const SomeComponent = () => {
   const navigate = useNavigate();

   const someEventHandler = () => {
       navigate('/some-route');
   } 
}

The navigate function can take up to 2 arguments:

  • The first argument is required and determine where you want to go. It can be a route or a number. For example, navigate(‘/some-route’), navigate(-1) (go back), etc.
  • The seocnd argument is optional. It lets you provide some options: { replace?: boolean; state?: any }. For example: navigate(‘/login’, {replace: true}).

For more clarity, please check the Using React Router 6 section in the example below.

useHistory hook

You can skip this section if you only want to work with the latest version of React Router.

The useHistory hook gives you access to the history instance that you may use to navigate. It provides a few methods:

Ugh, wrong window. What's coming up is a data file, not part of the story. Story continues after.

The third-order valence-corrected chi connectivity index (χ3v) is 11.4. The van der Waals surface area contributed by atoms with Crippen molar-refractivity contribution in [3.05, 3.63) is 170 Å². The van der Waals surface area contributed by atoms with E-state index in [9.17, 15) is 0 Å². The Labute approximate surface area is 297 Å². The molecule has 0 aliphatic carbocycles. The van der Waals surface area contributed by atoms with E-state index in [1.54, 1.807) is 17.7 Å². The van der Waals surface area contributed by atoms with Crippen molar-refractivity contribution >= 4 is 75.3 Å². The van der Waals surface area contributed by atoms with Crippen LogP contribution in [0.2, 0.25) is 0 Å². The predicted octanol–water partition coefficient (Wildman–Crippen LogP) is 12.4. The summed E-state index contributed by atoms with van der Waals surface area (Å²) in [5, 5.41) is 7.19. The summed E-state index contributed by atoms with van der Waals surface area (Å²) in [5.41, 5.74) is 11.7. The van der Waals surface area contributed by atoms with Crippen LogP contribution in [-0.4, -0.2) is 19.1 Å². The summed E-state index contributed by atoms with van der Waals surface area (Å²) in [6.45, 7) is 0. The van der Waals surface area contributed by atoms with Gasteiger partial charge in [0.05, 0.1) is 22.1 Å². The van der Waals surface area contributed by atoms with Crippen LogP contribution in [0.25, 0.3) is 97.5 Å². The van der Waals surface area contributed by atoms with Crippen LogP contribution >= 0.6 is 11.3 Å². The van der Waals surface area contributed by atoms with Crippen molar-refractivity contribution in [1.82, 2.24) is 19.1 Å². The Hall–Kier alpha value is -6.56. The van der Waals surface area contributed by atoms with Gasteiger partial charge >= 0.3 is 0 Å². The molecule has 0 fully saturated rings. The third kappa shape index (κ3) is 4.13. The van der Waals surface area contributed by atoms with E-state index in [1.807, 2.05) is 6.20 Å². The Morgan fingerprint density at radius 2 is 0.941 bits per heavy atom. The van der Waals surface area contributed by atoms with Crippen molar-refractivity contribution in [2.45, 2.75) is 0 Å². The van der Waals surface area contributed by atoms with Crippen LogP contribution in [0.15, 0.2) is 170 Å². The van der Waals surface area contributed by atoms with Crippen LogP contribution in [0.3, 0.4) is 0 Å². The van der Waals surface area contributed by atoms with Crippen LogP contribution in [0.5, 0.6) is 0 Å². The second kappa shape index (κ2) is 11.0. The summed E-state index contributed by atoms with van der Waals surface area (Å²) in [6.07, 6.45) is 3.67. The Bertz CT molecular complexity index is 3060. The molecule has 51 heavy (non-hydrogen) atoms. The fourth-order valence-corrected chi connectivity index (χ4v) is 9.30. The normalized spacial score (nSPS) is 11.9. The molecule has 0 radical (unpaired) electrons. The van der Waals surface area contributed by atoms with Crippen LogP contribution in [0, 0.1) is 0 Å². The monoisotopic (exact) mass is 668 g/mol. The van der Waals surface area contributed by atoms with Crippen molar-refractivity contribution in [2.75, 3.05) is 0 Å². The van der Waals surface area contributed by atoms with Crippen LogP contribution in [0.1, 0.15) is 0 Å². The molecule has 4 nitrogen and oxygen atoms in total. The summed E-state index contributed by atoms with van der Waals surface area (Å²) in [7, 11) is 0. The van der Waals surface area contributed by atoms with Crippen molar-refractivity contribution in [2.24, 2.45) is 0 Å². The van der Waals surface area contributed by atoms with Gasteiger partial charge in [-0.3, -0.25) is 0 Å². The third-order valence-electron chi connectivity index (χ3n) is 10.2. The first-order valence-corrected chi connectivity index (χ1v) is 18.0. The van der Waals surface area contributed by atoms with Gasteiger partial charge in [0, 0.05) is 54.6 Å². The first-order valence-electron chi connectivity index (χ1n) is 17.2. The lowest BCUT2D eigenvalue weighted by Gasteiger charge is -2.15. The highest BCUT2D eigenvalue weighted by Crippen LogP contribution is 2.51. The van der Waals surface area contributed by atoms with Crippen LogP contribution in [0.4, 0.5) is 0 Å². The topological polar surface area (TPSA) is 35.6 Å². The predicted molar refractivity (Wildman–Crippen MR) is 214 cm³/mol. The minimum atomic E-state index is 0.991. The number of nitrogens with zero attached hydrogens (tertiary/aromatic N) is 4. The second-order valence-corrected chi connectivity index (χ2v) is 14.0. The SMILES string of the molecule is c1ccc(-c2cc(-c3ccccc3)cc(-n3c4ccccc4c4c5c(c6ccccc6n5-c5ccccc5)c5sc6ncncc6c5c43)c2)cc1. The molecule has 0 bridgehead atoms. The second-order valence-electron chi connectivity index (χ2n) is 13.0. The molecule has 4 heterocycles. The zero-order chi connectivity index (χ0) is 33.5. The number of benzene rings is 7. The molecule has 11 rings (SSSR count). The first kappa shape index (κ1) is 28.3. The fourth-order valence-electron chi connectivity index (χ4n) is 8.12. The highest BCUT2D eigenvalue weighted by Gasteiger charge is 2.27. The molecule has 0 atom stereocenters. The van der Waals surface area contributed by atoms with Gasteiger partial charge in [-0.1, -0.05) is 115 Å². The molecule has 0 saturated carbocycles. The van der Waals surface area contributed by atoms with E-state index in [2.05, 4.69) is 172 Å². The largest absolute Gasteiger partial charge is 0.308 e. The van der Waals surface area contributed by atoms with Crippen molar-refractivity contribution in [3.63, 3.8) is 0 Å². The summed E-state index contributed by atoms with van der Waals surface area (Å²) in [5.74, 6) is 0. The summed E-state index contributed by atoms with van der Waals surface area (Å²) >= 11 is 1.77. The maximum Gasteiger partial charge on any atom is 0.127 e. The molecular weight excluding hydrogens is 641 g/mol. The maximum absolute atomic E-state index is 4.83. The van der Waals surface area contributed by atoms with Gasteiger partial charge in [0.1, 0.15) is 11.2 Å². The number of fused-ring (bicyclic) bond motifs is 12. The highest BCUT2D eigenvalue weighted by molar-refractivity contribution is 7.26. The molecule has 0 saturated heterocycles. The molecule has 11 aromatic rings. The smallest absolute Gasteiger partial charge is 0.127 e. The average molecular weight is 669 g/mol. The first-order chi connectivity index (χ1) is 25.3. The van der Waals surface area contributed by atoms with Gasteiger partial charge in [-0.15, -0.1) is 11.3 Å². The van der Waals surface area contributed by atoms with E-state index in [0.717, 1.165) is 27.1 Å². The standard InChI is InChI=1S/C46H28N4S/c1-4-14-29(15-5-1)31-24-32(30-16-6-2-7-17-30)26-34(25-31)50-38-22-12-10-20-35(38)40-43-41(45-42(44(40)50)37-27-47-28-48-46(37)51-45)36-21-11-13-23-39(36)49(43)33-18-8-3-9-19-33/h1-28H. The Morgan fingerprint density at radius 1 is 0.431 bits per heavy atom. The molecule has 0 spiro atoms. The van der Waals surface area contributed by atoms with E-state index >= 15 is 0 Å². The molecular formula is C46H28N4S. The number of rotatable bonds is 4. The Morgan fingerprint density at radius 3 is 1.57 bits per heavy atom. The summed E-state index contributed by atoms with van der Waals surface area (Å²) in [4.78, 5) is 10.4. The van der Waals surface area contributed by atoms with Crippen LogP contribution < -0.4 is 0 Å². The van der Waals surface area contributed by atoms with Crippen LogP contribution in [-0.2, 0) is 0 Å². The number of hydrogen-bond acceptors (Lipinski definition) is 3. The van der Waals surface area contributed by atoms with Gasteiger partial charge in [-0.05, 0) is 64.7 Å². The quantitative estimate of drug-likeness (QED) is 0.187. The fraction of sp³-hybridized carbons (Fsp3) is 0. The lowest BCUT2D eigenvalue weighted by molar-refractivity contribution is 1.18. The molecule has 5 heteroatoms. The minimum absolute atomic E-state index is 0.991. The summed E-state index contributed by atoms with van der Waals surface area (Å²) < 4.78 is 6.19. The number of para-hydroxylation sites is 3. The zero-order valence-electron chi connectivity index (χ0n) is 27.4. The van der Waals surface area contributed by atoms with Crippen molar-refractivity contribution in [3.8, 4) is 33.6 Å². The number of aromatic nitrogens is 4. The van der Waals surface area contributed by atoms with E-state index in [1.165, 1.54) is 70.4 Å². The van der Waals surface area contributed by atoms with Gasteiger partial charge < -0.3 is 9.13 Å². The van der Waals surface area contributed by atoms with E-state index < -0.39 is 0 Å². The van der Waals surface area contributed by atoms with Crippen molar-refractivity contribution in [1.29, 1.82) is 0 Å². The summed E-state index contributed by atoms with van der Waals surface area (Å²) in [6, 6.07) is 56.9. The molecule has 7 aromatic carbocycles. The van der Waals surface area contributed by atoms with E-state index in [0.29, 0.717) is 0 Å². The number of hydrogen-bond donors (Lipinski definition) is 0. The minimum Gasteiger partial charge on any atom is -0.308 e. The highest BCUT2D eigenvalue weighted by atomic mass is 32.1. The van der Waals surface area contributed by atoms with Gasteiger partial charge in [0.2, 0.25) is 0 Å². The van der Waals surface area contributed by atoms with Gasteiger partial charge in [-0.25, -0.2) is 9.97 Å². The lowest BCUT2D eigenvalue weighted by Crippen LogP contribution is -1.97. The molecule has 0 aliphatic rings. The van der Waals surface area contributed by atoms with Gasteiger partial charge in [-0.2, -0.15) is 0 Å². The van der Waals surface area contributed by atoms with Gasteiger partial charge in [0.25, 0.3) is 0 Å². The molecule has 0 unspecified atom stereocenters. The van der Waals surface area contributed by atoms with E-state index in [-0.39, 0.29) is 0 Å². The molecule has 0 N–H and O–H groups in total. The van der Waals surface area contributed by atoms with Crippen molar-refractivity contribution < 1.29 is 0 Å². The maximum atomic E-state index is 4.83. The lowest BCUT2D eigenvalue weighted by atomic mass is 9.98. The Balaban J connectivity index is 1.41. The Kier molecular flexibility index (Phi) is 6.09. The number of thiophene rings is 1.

push('route-name')
replace('route-name')
location('URL')
goBack()
listen()

Simple usage:

import { useHistory } from 'react-router-dom';

const ExampleComponent = () => {
  const history = useHistory();
  const handleClick = () => history.push('/some-route');
  
  return (
    <button type="button" onClick={handleClick}>
      Navigate to another route
    </button>
  );
};

For more clarity, please check the Using React Router 5.x section in the example below.

The Complete Example

This simple example contains 2 routes: / (Home page) and /contact (Contact page). The user can go from the Home page to the Contact page by doing one of the following actions: